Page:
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The availability of credit, to individual borrowers and to communities, is an integral factor shaping the geography of housing opportunity. Cities are shaped by the housing and borrowing choices of their residents and the attendant mobility -- or lack of mobility -- of families. When lenders deny credit to neighborhoods or borrowers because of race, communities suffer. And when lenders flood these same neighborhoods with subprime or predatory loan products, the communities suffer once again. The economic gains of individuals and of communities in cities over the last several decades are threatened by massive property devaluations, loss of equity, and foreclosures. These losses threaten the ability of families to move to better neighborhoods, the continued sustainability of marginal urban communities, and the general social and economic health of cities burdened by foreclosures, declining revenues, and increased demands for local services.

Predatory lending litigation under the Fair Housing Act attacks this new threat faced by individuals, communities, and cities. This litigation also deploys a new weapon: the city as plaintiff. Cities taking proactive steps to address the effects of race and credit on the geography of the city is a promising evolution. Cities have frequently been the target of fair housing lawsuits but also the site for locally based community development efforts. The failures of housing and development policies over the years to effectively grapple with the urban institutional structures created by decades of racial segregation and animus are, in part, a political failure. But the continuing difficulty in reconciling the pernicious structural effects of racial discrimination and segregation with individual and community wealth building strategies also reflects the complexity of the problem. The city as fair-lending plaintiff offers a hope of reconciliation between race and wealth creation.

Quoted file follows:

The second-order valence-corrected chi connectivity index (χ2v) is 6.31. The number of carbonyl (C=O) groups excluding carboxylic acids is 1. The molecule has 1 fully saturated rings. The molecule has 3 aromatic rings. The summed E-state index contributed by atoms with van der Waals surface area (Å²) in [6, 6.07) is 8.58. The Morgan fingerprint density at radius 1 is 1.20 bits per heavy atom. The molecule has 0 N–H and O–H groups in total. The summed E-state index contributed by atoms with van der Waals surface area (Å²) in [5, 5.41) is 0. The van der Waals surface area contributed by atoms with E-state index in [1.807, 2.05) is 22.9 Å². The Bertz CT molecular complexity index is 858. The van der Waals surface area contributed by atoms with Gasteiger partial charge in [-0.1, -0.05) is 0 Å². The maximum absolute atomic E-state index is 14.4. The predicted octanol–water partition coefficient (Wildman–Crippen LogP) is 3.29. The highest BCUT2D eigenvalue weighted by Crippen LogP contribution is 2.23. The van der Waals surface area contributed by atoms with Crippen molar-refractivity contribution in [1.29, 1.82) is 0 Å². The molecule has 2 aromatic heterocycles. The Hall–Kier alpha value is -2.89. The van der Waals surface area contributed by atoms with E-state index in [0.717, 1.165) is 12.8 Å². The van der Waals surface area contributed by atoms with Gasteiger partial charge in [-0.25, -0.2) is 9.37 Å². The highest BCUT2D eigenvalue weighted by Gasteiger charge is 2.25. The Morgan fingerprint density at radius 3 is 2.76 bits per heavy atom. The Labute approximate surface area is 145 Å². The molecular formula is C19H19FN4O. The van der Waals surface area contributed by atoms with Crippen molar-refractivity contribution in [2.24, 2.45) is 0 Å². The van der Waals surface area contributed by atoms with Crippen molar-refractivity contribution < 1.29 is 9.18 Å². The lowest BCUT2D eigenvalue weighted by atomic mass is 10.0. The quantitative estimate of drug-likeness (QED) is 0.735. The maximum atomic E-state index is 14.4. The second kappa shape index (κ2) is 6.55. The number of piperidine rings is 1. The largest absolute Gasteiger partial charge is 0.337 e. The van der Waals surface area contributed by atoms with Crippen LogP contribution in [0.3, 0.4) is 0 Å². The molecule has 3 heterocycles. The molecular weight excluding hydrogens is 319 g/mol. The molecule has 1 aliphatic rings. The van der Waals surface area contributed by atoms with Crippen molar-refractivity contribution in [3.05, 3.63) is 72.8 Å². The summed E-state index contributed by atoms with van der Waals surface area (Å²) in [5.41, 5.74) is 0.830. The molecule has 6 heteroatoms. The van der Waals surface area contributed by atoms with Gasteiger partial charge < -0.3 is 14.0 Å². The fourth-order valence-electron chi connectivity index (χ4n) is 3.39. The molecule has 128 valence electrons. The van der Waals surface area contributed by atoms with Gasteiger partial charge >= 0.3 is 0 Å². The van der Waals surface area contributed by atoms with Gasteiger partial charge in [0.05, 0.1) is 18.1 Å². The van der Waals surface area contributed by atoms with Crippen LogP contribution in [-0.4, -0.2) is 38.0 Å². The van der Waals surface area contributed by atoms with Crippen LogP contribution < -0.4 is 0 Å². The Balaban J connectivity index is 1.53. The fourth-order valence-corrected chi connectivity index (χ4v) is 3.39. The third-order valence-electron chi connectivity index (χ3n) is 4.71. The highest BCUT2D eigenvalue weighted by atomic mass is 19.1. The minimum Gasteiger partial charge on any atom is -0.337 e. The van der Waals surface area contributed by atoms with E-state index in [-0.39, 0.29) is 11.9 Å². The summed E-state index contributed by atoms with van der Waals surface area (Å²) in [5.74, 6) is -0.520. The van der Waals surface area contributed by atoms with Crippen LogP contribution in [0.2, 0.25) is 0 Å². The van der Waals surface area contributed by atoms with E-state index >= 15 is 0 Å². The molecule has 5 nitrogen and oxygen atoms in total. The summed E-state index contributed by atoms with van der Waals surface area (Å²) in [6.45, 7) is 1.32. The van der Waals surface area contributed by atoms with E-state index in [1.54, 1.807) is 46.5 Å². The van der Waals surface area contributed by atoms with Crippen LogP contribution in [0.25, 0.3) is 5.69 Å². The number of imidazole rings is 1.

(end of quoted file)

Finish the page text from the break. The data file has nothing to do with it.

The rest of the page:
Publication Citation

18 J. Affordable Hous. & Cmty. Dev. L. 169 (2009)